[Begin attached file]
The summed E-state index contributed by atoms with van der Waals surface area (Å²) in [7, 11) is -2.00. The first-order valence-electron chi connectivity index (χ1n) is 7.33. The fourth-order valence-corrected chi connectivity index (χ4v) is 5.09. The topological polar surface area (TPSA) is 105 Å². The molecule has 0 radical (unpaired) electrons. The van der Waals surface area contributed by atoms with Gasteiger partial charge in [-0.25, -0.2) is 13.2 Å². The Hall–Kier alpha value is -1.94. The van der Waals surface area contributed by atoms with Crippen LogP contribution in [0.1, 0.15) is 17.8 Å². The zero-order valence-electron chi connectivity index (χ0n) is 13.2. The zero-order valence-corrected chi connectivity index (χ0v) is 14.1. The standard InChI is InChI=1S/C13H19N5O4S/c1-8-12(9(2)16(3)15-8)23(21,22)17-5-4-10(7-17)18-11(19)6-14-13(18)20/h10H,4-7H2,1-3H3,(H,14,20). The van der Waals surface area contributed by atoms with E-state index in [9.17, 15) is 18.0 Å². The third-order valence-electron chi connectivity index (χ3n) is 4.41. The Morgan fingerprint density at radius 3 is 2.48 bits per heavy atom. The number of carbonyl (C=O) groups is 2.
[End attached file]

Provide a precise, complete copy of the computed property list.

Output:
The summed E-state index contributed by atoms with van der Waals surface area (Å²) in [7, 11) is -2.00. The first-order valence-electron chi connectivity index (χ1n) is 7.33. The fourth-order valence-corrected chi connectivity index (χ4v) is 5.09. The topological polar surface area (TPSA) is 105 Å². The molecule has 0 radical (unpaired) electrons. The van der Waals surface area contributed by atoms with Gasteiger partial charge in [-0.25, -0.2) is 13.2 Å². The Hall–Kier alpha value is -1.94. The van der Waals surface area contributed by atoms with Crippen LogP contribution in [0.1, 0.15) is 17.8 Å². The zero-order valence-electron chi connectivity index (χ0n) is 13.2. The zero-order valence-corrected chi connectivity index (χ0v) is 14.1. The standard InChI is InChI=1S/C13H19N5O4S/c1-8-12(9(2)16(3)15-8)23(21,22)17-5-4-10(7-17)18-11(19)6-14-13(18)20/h10H,4-7H2,1-3H3,(H,14,20). The van der Waals surface area contributed by atoms with E-state index in [9.17, 15) is 18.0 Å². The third-order valence-electron chi connectivity index (χ3n) is 4.41. The Morgan fingerprint density at radius 3 is 2.48 bits per heavy atom. The number of carbonyl (C=O) groups is 2.